The relationship between food and happiness
Experts differ on the understanding of food and happiness, which diet is the healthiest and how it affects our feelings. The ultimate question is really how food impacts our happiness. One principle of the relationship between food and happiness, is: our emotions are greatly impacted by what we put into our bodies. It is not surprising that this is the case because our brains get building blocks from the foods we eat.
Your Brain is a Pleasure Seeking Machine
Our brains are wired for survival. Furthermore, the brain has a pleasure-seeking circuitry of dopamine-producing neurons. These neurons are primed for activation on the sight of any food, whether by smell, sight or memory. Certain foods are potential natural reward drivers, such as sugar, salt and fat. These foods trigger the release of key neurotransmitters such as dopamine on levels higher than other healthier foods.
The brain seeks pleasure while still seeking survival. Our brains reward us for consuming such foods which we have come to understand that they are harmful for our bodies.
Unfortunately, pleasurable foods do not always make us happy. Hyper-palatable foods are calorie rich and easily digestible foods. This means that they go down easily and generate a need to eat more food by triggering a powerful reward conditioning stimulus. As a result, studies show that overeating can be an addiction just like other addictive behaviors. Ironically, seeking pleasure foods does not guarantee us of happiness. On the contrary, people who ingest more of these pleasure foods end up with depression unlike people who consumed other healthier foods. The ultimate truth is that food that brings pleasure does not bring happiness.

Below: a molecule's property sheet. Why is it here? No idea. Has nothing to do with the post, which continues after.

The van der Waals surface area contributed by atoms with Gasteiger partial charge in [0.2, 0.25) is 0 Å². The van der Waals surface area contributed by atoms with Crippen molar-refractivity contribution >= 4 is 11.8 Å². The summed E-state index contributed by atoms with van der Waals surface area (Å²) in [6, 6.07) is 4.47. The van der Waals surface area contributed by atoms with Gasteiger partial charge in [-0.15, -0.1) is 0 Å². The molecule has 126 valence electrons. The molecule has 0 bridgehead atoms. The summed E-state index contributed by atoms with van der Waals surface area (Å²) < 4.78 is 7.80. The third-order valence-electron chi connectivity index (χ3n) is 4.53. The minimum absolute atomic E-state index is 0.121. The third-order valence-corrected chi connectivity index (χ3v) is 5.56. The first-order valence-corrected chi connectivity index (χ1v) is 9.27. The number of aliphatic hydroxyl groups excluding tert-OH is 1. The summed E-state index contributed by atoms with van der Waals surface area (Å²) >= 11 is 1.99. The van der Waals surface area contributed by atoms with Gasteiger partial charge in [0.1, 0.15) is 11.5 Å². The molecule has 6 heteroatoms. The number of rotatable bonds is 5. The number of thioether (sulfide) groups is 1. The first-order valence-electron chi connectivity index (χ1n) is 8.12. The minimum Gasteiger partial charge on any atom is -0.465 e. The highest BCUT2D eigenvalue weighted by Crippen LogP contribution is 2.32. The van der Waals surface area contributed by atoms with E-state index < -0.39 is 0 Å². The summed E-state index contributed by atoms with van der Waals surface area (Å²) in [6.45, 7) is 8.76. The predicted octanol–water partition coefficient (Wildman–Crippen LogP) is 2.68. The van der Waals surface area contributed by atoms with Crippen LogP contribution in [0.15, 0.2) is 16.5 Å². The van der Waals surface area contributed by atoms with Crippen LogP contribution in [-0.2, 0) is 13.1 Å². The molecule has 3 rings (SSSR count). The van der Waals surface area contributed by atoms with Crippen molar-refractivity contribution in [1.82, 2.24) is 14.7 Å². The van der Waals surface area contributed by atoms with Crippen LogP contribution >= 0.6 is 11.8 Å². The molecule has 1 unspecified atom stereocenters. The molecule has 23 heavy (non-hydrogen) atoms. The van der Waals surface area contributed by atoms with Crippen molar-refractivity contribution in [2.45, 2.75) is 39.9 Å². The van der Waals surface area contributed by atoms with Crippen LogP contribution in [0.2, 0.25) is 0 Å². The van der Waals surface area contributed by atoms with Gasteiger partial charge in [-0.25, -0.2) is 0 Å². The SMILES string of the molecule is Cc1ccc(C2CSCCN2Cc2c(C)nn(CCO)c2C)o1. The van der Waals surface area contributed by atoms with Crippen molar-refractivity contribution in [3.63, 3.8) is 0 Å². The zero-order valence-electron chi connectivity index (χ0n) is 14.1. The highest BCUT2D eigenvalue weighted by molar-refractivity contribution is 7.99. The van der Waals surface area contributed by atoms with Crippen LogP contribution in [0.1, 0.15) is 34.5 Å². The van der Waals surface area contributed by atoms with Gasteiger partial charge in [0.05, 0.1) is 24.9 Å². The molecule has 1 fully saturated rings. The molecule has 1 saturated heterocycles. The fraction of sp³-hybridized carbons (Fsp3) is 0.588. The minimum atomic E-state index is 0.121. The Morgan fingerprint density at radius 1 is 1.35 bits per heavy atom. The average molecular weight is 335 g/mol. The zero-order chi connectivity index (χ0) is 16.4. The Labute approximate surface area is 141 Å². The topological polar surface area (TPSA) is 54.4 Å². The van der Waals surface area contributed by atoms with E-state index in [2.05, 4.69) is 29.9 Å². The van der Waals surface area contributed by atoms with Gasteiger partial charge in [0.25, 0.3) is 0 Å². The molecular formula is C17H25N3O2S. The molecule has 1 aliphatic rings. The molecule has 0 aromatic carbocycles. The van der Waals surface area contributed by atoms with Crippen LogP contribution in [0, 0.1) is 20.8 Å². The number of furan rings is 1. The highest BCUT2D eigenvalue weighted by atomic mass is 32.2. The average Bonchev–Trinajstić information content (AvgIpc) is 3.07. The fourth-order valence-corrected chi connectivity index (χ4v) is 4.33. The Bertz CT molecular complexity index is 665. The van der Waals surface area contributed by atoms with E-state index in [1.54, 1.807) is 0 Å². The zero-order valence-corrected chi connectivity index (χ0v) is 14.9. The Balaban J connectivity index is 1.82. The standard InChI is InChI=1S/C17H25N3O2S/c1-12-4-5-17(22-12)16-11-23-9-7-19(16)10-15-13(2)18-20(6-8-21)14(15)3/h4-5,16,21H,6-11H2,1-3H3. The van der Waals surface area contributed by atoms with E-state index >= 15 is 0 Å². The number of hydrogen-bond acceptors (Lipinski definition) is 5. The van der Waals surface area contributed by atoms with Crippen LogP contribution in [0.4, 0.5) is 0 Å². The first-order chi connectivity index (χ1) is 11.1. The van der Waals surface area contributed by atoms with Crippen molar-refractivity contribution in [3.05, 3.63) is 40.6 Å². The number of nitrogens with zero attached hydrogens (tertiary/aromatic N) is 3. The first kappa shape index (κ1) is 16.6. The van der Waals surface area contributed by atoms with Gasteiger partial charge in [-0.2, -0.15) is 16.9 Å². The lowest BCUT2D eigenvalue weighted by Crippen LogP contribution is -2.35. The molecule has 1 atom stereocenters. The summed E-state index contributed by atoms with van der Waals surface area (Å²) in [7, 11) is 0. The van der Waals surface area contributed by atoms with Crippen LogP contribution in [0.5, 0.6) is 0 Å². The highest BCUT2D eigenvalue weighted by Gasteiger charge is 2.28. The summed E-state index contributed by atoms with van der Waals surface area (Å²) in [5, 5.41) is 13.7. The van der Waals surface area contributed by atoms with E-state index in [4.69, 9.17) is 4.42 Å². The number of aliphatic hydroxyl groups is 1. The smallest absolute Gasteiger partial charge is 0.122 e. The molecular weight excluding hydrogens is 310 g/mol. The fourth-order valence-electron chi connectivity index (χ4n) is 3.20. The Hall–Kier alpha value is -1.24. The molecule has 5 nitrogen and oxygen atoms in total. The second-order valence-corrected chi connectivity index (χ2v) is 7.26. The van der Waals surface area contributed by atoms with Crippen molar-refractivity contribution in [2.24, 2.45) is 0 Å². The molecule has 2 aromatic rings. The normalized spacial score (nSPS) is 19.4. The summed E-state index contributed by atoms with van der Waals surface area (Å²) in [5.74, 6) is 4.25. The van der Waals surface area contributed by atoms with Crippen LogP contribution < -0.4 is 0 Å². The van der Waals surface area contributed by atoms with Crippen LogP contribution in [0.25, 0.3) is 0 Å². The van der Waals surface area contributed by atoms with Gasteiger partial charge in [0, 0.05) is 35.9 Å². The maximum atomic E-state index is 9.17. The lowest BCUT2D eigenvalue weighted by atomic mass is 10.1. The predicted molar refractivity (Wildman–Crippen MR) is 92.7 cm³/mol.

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What Foods Then Make Us Happy?
Serotonin is associated with a happy feeling, where lack of serotonin, has been linked to depression. Furthermore, some anti-depressants are specially designed to increase the levels of the neurotransmitter in the brain. Serotonin is produced from tryptophan, an amino acid which has high concentrations in protein-rich foods, for example: Eggs, Almonds, Chicken Breast, Brussels Sprouts and more.
Logically, achieving happiness would dictate taking more foods rich in tryptophan and serotonin. However, high-protein foods actually block tryptophan from entering the brain. On the other hand, a high carb diet, will boost levels of tryptophan consequently increasing the levels of serotonin in your blood.
Unfortunately, carbs got such a bad rap over the years. Carbohydrates in your body increase blood sugar levels when you’re eating carbs. A harmful situation for your brain.
This should not prevent us from exploiting the advantages of carbs in increasing our happiness levels.
Strategic carb-based snacks, like Blueberries, Chestnuts, Low-fat yogurt, can do the trick. Furthermore, complex carbs, increase serotonin in your blood without causing spikes in your blood sugar by taking longer to digest, which means they have less of an immediate impact on blood sugar, causing it to rise more slowly.
We cannot fail to mention the importance of fats because our brains are 60% fat.
The flexible the fat membrane of your brain is, the better the relay information. The less flexible they are, the more processes are jammed and moods plummet.
Some healthy fatty foods are: Avocados, Cheese, Dark Chocolate, Coconuts and Coconut Oil, Fish (like Salmon, Trout, Mackerel, Sardines and Herring), Nuts (like Almonds, Walnuts, Macadamia nuts) and more.
Generally, eating healthy keeps you happier. There is no catchall diet for individual happiness. Vitamins, vegetables, nuts, healthy fat and grains is a sure direction to take in search of your happiness.